Rabbis Without Borders
Rabbis Without Borders is a dynamic forum for exploring contemporary issues in the Jewish world and beyond. Written by rabbis of different denominations, viewpoints, and parts of the country, Rabbis Without Borders is a project of Clal – The National Jewish Center for Learning and Leadership.
“Nothing in the world can take the place of persistence. Talent will not; Genius will not; Education will not; Persistence and determination alone are omnipotent.”
-Calvin Coolidge, the 30th President of the United States
Our persistence, in Hebrew “Histadlut” (השתדלות ) changes the world; it even changes the Holy Blessed One, who is sometimes referred to as Tzur Israel, the Rock of Israel. Just as a rock is slowly shaped by the drips of water, so our persistent effort helps to shape our world, even the Divine. Consider Akiba’s observation before he became a rabbi very late in life:
Akiba was tending his flock in the hills of Judah. He became thirsty and went to his favorite brook in the hills, to take a drink. As he was drawing the crystal clear water in his palm and putting it to his mouth, something caught his eye.
He saw drops of water falling on a huge stone – drip, drop – and directly where the drops were falling, there was a deep hole in the stone. Akiba was fascinated. He gazed at the drops, and at the stone.
“What mighty power there is in a drop of water,” the shepherd thought. “Could my stony heart ever be softened up that way?”
“Hello, Akiba! What are you gazing at?” It was Rachel, his master’s daughter. She was wise and kind and fair.
“Look what the little drops of water did to the rock!” Akiba exclaimed. “Do you think there is hope for me? Suppose I began to study the Torah, little by little, drop by drop. Do you think my stony heart would soften up?”
“Yes, Akiba. If you persevere, if you keep it up, just as these drops of water.” – from Avot D’Rabbi Natan, retold by Nissan Mindel
The character trait of persistence is defined as “Finishing what one starts; persisting in a course of action in spite of obstacles; “getting it out the door”; taking pleasure in completing tasks.” (viacharater.org)
Dr. F. Flach (2003) has spent years studying how people cope with major catastrophes and terrible hardships, as well as potentially dangerous, major turning points in their lives. He has discovered that three the most common traits of resilient people are (a) creativity, (b) the ability to tolerate emotional or physical pain, and (c) the ability to discover new ways to approach life. Persistence is closely related to flexibility. ResearchGate.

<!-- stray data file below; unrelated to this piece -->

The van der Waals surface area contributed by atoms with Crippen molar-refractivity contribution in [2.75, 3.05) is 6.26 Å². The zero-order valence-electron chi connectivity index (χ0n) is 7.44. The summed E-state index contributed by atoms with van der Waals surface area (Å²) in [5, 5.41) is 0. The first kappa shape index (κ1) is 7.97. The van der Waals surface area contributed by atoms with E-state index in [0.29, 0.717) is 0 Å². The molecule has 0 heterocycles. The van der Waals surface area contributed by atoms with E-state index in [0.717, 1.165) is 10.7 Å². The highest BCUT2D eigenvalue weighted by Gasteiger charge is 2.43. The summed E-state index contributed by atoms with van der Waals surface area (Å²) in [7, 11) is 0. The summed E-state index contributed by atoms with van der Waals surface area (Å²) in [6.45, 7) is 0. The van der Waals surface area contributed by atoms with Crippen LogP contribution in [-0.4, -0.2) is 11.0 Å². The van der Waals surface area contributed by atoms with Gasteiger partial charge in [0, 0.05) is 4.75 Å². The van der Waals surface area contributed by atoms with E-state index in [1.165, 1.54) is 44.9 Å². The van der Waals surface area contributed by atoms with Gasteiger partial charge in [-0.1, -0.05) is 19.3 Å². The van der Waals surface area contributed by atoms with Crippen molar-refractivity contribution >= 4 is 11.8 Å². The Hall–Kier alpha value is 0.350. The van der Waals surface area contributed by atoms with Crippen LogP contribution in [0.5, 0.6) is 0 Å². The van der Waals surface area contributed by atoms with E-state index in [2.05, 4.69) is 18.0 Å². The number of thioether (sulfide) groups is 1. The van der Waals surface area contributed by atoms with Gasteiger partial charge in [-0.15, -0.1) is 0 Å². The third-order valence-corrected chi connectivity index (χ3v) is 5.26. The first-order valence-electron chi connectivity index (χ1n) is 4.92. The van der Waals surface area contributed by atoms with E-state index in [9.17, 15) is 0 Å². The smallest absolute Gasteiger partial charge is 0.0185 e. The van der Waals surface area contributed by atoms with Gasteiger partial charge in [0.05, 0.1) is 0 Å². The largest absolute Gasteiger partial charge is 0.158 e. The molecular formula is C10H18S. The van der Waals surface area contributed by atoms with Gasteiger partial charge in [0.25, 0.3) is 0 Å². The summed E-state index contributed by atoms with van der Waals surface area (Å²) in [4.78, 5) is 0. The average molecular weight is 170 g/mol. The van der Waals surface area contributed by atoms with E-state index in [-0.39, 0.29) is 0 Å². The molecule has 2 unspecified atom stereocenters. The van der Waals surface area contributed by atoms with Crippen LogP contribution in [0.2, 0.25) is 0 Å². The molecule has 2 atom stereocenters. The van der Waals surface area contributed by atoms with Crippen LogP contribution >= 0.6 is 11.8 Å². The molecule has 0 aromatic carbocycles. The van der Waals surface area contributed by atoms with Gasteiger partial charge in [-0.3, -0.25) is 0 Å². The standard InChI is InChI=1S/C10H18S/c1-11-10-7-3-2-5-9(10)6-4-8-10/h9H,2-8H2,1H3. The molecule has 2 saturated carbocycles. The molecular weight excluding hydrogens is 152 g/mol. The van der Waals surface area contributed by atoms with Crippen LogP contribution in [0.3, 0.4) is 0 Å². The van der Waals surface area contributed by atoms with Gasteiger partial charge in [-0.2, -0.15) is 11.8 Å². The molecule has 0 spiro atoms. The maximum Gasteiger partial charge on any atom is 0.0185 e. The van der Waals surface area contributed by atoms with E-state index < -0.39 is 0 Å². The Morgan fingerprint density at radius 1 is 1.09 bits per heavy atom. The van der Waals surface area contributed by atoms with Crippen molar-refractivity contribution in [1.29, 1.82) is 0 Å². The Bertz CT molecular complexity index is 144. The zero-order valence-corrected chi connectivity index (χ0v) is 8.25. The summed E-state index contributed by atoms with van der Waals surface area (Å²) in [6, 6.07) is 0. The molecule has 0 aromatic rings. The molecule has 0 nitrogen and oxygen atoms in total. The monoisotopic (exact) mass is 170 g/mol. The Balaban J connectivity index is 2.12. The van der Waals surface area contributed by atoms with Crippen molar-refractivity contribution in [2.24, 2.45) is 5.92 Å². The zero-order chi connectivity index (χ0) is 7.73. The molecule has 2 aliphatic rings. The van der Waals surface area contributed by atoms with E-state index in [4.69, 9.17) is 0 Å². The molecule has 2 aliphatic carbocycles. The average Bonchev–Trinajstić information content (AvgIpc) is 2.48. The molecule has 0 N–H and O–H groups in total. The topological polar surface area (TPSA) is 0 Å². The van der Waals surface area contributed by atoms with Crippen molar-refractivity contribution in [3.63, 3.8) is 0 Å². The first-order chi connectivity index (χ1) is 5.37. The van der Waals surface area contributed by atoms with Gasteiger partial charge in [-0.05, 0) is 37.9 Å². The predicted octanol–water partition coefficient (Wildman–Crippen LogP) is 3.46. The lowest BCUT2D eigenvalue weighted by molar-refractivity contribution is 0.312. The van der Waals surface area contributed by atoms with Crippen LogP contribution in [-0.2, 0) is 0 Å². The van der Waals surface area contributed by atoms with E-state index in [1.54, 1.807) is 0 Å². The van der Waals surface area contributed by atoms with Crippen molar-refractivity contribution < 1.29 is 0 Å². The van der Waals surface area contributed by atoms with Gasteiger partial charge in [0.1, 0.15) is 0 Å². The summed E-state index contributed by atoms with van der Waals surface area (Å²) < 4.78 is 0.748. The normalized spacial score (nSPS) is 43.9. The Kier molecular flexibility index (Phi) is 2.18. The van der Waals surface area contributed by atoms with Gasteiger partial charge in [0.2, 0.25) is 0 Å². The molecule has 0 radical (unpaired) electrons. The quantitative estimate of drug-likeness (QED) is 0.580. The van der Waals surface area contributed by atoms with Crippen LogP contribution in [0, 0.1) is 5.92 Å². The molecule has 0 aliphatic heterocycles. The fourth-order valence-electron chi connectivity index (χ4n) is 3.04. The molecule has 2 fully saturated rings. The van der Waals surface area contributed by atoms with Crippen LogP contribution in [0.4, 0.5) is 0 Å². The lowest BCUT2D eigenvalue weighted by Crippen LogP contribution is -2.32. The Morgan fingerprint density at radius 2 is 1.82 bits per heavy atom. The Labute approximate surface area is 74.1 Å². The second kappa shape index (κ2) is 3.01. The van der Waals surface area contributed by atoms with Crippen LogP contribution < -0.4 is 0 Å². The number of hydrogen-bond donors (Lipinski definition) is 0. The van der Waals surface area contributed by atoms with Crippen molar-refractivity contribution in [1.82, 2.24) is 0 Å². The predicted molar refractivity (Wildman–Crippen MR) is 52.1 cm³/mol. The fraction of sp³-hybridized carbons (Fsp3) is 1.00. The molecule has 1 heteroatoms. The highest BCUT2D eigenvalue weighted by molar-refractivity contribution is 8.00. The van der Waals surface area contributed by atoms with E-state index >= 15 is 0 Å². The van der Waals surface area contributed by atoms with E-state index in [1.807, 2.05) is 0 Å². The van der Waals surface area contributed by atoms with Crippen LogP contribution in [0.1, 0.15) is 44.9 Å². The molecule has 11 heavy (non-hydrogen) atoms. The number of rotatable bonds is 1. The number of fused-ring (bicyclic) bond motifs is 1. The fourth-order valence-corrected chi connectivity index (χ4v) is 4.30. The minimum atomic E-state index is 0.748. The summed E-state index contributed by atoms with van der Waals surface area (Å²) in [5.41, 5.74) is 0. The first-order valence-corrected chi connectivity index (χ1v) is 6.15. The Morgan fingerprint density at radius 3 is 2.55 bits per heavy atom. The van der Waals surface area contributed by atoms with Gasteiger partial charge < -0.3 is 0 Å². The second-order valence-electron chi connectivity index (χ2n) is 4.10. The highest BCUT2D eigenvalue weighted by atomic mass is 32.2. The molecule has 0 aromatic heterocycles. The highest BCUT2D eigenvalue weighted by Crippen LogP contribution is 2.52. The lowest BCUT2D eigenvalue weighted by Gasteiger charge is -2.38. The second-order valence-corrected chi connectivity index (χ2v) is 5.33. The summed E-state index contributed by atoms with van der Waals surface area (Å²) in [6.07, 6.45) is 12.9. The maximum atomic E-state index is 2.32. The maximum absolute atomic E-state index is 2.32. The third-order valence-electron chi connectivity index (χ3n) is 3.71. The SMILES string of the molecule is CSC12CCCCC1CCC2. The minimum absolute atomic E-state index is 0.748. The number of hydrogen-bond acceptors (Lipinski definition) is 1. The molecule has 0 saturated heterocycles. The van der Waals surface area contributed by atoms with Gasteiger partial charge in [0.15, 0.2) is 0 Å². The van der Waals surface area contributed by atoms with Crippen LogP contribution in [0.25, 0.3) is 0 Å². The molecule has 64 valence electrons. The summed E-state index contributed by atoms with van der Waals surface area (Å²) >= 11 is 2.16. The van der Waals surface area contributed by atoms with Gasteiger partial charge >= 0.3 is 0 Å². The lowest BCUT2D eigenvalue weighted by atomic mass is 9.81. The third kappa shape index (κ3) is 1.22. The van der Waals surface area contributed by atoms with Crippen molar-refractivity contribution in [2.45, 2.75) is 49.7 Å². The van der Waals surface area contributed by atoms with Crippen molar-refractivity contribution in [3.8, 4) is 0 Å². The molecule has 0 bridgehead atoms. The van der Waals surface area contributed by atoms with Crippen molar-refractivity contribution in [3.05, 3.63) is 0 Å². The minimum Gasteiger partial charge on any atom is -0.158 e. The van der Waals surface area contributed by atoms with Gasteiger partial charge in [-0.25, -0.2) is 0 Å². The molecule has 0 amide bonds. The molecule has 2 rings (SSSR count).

Imagine yourself in the last stretch of a marathon. Your entire body is aching and crying out desperately for oxygen. Your legs become rubbery. The end is within sight, but your spirit is wavering. No, you can’t do it, you will never make it – this negative voice gets louder and louder. You are on the verge of total collapse. At this crucial moment, what keeps you going? What sustains you when all the opposing forces seem overwhelming?
Once you dig deeper into your inner reserve and change gears, somehow you manage to find the second wind. By sheer determination or some magic power, you are able to muster just enough strength to reach the finish line (Paul Wong, ResearchGate).
Two suggestions for increasing your personal persistence this week:
Notice that the hole in the stone did not come from a strong gush of water but a steady, constant drop.
– Practice bringing your attention to the present moment. Notice when you are distracted and bring yourself back to your task, the person speaking to you, or the situation going on. We all get distracted, often, but bit by bit, we can become stronger in mental and emotional presence. This attention to paying attention helps us stay on task. In turn, we are more likely to stick with our intentions when we are less distracted by all the places our mind can wander.
– Complete a project this week that has felt overwhelming, but can be finished by doing a bit of work everyday this week. Persist each day, and watch it come to fruition.
What our collective persistence means to God:
In simple terms, God’s constantly attracts each of us to our best possible choice. Regardless of the actual choices we make, God constantly offers us a new best choice. Our relationship with the divine is dynamic and constantly changing as our condition and that of all of the universe changes. If we persistently pursuit what is right and what is good, even if we make mistakes along the way, something extraordinary can happen. There is a multiplier effect of our collective. Our good choices amplify. “One good act will lead to another”. God’s aim for us will, by function of our collective action, shift from good enough, to great.
As enough of us get stronger and stronger this divine process will continue call us to our best possible selves. We will be drawn into even deeper experience of humanity and divinity, more heartfelt compassion for all of existence, more meaningful relationship, and an abiding justice. Drop by drop, we change the world, and even God.
Pronounced: ah-VOTE, Origin: Hebrew, fathers or parents, usually refering to the biblical Patriarchs.